poetry and prose about place

Posts Tagged ‘Little Sheephouse Falls

a glimpse of water fall

with 2 comments

If you love the sound of water falling, the sparkle of water in sunshine, the feel of water beating at the back of your hand, you probably love waterfalls.

Most people know at least one waterfall. A place to go to cool off on a summer day, or to admire sculpted water in the midst of frozen winter. A place to drown the senses, to still … thoughts.

Waterfalls are musical, magical, calming and exciting at the same time. They are soothing yet, in their own way, are a violent interaction of land and water, water and land … sometimes a metaphor for a dramatic shift in the course of a life…

My seventh book of poetry honours the waterfall. It includes poetry written about various waterfalls in New Brunswick and drawings of several of these waterfalls. The manuscript won Honorable Mention in the Writers’ Federation of New Brunswick writing competition for the 2012 Alfred G. Bailey Prize for a poetry manuscript.

‘a glimpse of water fall’ is the first in a poetry series called ‘a glimpse of.’ Later this year, I will publish ‘a glimpse of dragons’ and ‘a glimpse of sickle moon.’ This latter manuscript won Third Place in the competition for the 2020 Alfred G. Bailey Prize.

‘a glimpse of water fall’ is available in paperback from Amazon. Just click here. It will soon be available from Westminster Books in Fredericton.


Here is a sample from the book:


Little Sheephouse Falls




partridge-berry vine

cascades over granite, padding

of feet on pine needles, whisper of wind

rustle in branches of conifer, music of riffle,

incessant patter of falling water on fractured slate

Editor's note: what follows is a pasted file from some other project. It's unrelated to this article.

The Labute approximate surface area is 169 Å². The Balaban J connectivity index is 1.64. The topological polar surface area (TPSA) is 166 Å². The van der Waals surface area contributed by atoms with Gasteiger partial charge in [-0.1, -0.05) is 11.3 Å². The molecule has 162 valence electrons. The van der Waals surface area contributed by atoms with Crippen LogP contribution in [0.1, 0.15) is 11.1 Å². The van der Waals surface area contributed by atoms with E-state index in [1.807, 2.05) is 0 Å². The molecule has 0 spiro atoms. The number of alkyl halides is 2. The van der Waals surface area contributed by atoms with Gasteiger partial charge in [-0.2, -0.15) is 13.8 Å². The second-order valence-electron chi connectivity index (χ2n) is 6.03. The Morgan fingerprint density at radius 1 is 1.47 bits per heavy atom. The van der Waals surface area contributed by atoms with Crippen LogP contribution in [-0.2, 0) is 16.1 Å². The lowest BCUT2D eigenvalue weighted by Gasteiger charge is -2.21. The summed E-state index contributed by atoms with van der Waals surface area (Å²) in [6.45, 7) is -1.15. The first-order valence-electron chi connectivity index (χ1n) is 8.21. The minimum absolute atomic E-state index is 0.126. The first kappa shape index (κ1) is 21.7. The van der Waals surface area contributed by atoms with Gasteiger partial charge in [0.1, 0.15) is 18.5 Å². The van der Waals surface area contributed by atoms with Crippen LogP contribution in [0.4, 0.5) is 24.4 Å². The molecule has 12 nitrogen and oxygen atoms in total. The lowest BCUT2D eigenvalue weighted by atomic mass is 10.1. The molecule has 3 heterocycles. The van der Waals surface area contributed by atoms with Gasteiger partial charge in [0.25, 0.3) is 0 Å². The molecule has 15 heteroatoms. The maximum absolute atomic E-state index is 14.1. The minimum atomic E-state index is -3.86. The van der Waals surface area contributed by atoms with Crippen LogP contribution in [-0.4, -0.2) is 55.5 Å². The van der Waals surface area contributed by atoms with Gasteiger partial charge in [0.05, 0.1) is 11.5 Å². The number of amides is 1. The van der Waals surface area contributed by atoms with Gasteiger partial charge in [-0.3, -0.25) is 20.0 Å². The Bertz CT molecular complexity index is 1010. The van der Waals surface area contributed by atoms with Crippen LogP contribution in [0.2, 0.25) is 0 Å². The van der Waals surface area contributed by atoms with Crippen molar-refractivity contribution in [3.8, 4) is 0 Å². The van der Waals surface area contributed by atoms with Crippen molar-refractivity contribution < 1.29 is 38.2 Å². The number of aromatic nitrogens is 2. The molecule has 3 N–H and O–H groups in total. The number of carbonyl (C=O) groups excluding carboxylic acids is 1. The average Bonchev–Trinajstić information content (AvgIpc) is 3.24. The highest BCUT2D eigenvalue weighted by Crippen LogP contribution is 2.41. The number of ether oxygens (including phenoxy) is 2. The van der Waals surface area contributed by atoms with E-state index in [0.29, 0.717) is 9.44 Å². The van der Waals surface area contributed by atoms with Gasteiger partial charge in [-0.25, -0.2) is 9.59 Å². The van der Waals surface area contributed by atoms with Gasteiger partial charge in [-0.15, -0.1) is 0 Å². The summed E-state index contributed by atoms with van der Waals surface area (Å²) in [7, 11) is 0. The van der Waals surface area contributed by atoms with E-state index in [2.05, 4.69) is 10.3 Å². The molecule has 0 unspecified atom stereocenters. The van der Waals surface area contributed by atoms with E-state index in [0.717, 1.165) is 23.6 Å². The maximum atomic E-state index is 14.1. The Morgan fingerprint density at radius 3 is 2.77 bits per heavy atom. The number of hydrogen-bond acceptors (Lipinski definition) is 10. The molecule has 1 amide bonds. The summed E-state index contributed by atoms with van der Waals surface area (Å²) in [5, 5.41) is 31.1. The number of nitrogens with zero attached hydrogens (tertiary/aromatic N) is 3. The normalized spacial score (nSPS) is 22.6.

builds to din and rumble of rolling thunder confined


Little Sheephouse

on its way to Sevogle



All my best,


Written by jane tims

June 21, 2021 at 7:00 am

cascade across the rock

with 5 comments

Earlier this summer, in July, we visited Little Sheephouse Falls, northwest of Miramichi.  The Falls are part of the watershed of the South Branch of the Big Sevogle River.

To see Little Sheephouse Falls requires a short hike through mixed woods.  The trail to the Falls is very well maintained by the forest company who manages the area and was an easy walk in spite of my arthritic knees. 

The woods were green with ferns and other woodland plants.  My favourite of these was a little vine of Mitchella repens L. cascading across a lichened rock.  Commonly known as Partidge-berry, Mitchella is a small vine with roundish opposite leaves, often found growing in shady, mossy woods.  It has pinkish flowers and small red berries.  The Flora I consulted says it is found where it can be free from the competition of more vigorous plants.

Mitchella repens growing across a rock in the woods

We did not go to the base of the falls, but kept to the trails navigating the escarpment.  The falls are about 20 meters high, with a large pool and a cave at the base.  They were a white torrent on the day we visited, making a rumbling thunder in striking contrast to the quiet woods.

Little Sheephouse Falls

Directions to Little Sheephouse Falls, and other waterfalls in New Brunswick, are contained at Nicholas Guitard’s website and in his 2009 book Waterfalls of New Brunswick (see ‘books about natural spaces’).

Waterfalls are spaces to soothe the soul and inspire love for natural areas.  They engage the senses… the sounds of the gurgling stream and the roar of the waterfall, the feel of cool, clean water, and the sight of water bubbling and boiling, following the contours of the landscape. 


the three fates, spinning



wound on the rock

mended by waterfall thread



at last I touch

the water

real, wet water

(not a report or diagram

but the flavor feel and smell

of water)


it pours through my fingers

delivers to me

the mosses

the lichens

(the moth on the pin where she has always

wanted to be)



the doe must feel this

as she crosses

the road-to-nowhere

when the birch and aspen enfold her


or the ant

as she maps the labyrinth

on the rotting morel

when she touches the ground

(blessed ground)


or the needles of white pine

when they find the note

split the wind into song



the three fates



the waterfall

diverted by the rock

Published as: “the three fates, spinning”,  The Antigonish Review 165, Spring 2011.


© Jane Tims

needles of white pine...split the wind into song

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